Safe Stairways in the Workplace


As an employer who maintains a workplace, you’re probably very careful about certain obvious hazards and foreseeable harm that could happen to an employee or customer on the property. While keeping the property maintained and clean is very important, there is one aspect that can trip people up (no pun intended) very easily if you’re not paying attention: Stairs.


Whether you have a single step at a front entrance or back door, or a flight of stairs that employees need to walk up or down periodically, there are ways to ensure that your steps are structurally safe, and also habits to instill in your employees so that they are using an appropriate level of care when using them.


The National Safety Council statistics indicate that falls are the third leading cause of unintentional death in the U.S. The most common locations for falls include: doorways, ramps, cluttered hallways, areas with heavy traffic, uneven surfaces, areas prone to wetness or spills, unguarded heights, unstable work surfaces, ladders, and stairs. Here are some of the best practices to keep your stairs safe and free of hazards:


Ensuring that your stairs are structurally sound and well-maintained


1. Steps should be free of clutter and in good shape. Damaged steps or treads are major factors in trip-and-fall accidents. Inspect regularly to be sure that all parts of the steps are intact. If your steps are wood, make sure that the material is not splintered, worn or cracked. If they are concrete, be sure that there are no crumbling spots. If you do spot any, be sure to have them patched immediately.


2. Painted yellow steps raise visual awareness. Painting the surface edge of your steps yellow or some other contrasting color will help the user to be more aware of where the edges are. High-visibility, 2”-3” grit-surfaced treads can also be placed at the edge of each step.


3. Step size and depth should be uniform. It’s a reality that not everyone is going to look down at his footing every time he takes a step; it’s also human nature to assume that if you’re going up or down a flight of stairs, they are going to be the same size and proportion. As the person who maintains company property, make sure that is the case in order to minimize the risk of falls. If you do not own the building, report any recognized property hazards to your landlord.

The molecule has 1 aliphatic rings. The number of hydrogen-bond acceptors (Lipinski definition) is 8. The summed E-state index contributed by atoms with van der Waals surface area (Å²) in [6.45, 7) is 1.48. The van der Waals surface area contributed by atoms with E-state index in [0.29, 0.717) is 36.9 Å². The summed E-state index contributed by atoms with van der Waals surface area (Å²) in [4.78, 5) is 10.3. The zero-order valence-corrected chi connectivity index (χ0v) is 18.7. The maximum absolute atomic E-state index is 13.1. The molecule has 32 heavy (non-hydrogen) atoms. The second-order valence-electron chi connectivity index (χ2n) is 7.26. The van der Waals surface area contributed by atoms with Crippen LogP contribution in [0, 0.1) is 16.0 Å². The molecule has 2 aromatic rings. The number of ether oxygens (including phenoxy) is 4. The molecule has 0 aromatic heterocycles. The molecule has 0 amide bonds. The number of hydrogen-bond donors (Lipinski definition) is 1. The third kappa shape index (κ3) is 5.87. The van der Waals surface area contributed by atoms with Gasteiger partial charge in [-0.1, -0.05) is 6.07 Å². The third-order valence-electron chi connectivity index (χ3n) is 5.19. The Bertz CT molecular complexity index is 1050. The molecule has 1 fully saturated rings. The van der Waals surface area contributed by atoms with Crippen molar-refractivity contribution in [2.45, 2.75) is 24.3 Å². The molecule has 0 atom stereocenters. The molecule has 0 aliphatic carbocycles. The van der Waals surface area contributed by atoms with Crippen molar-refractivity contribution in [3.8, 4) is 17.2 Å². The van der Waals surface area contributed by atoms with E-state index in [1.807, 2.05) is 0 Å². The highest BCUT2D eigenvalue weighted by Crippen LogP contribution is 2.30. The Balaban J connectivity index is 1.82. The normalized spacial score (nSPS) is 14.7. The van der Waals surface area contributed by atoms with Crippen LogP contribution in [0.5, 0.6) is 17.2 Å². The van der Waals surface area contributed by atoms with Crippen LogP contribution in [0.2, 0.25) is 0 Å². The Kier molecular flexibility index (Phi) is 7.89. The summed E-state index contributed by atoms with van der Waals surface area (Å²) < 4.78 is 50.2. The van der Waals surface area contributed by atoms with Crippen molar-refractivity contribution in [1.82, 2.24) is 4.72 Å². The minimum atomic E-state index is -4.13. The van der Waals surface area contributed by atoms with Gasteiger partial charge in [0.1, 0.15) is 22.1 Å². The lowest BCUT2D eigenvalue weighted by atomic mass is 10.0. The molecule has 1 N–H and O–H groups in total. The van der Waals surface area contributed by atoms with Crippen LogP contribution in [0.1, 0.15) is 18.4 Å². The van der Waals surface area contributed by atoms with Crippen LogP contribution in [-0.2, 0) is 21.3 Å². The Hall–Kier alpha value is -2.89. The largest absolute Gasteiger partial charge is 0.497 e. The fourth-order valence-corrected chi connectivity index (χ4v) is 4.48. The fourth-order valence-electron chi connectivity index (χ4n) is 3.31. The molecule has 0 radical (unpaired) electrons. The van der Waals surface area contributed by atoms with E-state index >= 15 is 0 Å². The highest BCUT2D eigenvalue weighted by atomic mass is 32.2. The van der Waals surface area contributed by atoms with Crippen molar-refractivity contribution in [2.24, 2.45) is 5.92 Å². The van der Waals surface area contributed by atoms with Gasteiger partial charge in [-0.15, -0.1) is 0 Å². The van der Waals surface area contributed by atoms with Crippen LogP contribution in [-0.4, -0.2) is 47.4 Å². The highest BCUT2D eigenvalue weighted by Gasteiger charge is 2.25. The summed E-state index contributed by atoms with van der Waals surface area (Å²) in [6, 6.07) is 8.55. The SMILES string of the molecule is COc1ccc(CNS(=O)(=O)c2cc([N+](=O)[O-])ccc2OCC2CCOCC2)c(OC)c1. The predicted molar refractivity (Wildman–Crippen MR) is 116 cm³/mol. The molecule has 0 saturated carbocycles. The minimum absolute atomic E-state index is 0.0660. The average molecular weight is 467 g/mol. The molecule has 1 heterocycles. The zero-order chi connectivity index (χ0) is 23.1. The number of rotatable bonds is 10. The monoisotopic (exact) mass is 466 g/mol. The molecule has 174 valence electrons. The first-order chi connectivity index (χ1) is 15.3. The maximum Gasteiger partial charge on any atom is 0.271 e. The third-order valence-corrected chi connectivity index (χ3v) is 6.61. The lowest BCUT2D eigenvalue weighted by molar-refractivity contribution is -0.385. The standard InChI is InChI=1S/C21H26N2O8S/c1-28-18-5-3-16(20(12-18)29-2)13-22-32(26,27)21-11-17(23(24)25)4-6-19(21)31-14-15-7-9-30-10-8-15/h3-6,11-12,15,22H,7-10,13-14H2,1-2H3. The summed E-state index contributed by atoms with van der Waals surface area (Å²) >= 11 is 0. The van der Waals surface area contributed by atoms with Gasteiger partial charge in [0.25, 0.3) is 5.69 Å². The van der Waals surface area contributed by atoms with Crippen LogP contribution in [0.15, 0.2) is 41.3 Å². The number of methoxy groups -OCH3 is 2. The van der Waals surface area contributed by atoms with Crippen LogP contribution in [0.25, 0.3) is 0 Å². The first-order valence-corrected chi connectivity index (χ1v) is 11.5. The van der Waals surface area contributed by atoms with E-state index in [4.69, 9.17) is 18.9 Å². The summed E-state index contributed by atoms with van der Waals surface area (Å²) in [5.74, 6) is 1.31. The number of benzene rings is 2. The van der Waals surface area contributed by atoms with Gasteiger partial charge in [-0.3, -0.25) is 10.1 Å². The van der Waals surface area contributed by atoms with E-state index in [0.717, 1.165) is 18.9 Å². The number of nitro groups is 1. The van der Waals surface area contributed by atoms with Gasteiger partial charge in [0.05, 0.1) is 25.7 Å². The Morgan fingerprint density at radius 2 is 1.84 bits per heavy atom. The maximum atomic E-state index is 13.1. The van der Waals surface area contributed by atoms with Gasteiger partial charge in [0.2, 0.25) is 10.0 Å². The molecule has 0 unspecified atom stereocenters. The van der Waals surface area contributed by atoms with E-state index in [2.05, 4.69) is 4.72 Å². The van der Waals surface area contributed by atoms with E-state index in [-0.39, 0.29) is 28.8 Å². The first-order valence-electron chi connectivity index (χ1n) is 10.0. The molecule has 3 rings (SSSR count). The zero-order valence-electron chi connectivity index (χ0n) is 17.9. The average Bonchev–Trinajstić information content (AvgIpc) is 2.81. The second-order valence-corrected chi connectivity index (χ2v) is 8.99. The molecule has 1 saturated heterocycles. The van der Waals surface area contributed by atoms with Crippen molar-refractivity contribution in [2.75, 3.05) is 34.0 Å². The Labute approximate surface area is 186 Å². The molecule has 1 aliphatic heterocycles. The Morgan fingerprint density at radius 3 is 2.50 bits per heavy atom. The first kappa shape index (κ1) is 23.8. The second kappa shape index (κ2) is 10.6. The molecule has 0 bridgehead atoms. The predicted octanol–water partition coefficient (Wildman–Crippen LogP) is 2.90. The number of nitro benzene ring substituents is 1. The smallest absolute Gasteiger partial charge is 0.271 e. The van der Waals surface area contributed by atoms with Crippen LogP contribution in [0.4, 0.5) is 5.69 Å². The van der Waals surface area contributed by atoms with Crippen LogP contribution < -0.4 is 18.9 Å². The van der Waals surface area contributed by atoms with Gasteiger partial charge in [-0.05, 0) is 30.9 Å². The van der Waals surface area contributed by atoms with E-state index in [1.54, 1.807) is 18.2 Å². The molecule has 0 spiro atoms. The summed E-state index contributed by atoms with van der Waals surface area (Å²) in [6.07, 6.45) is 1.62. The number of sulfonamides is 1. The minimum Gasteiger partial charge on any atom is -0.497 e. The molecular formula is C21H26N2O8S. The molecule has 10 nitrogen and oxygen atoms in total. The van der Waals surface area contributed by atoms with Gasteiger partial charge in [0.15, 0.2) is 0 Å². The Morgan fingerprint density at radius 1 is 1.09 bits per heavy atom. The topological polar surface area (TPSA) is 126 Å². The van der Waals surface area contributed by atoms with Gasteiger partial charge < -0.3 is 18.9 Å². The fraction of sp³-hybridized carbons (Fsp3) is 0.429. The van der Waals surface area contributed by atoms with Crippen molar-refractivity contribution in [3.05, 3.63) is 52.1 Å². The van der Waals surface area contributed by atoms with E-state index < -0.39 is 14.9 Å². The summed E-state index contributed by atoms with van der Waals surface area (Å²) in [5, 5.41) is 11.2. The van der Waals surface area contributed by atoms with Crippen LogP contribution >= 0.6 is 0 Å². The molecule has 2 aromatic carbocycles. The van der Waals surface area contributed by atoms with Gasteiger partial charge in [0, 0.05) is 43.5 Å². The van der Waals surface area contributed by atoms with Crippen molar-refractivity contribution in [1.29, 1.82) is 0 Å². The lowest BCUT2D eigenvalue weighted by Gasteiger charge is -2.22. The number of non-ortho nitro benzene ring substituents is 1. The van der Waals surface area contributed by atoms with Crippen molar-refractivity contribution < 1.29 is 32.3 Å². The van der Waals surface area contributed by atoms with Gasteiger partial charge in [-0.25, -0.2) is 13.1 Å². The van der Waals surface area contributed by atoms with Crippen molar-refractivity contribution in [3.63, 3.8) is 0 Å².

4. Inspect the handrails. Handrails are one of the most important aspects to using stairs safely. OSHA requires that handrails are required for workers near holes, open-sided floors, floor openings, wall openings, platforms, and runways. The OSHA requirements for handrails include the following:

  • Be able to withstand “a force of at least 200 pounds applied within two inches of the top edge, in any downward or outward direction, at any point along the top edge.” (OSHA)
  • Be at least 30 inches high, but not more than 34 inches from the upper surface to the surface of tread.
  • Be rounded in order for employees or customers to grasp them easily.

For a complete list of requirements for handrails, visit OSHA online.


5. Be sure to have plenty of light. Lights should be timed so that stairs are always lit as though it were daytime. Regularly inspect lighting to be sure that that there are no dim spots anywhere surrounding the stairs, including the top and bottom landings.


6. Landings should be flat and level. Landings must also be free from clutter at the top and bottom of staircases or stairwells. Landings should always be clear, flat and in safe condition.  For specific requirements for stair construction and landings, see page 21 of OSHA’s General Industry Digest.


7. Clear snow and ice immediately and often. Whether your stairs are for employees only or they welcome the public, it’s important that they be clear of snow and ice at all times when the business is open or when employees are on the premises. If it’s possible to install an awning over the stores, that will go a long way towards keeping them clear. If not, be sure to have a plan for ongoing de-icing and snow removal. Mats at the top and bottom of the stairs can help so that people can wipe their feet before using the steps, and be sure that your mats do not create a tripping hazard; even if you have an awning or are clearing ice and snow, some will still be tracked onto the steps from people’s shoes on a snowy day.


Educate your employees on best practices for using stairs


As part of the ongoing safety training that you provide to your employees, reminders about good practices for using stairs are important. Here are a few:

  • Always use handrails when ascending or descending stairs.
  • Avoid talking with other people or congregating on stairs.
  • Be aware of the stairs and watch where you’re going, even when the stairway is familiar to you.
  • Take one step at a time.
  • Wear correct and appropriate footwear, and keep your shoes tied.
  • Look where you are going. Put the smartphones away!
  • Do not run on stairs.
  • If you must carry an item that would block your view, get an assist from a coworker so that you can see where you’re going on the stairs.

Using stairs safely might seem like a no-brainer, but it’s often when we become complacent that accidents happen. Reminding your employees about good practices for stairs and making sure that your steps are well-maintained can prevent workplace injuries.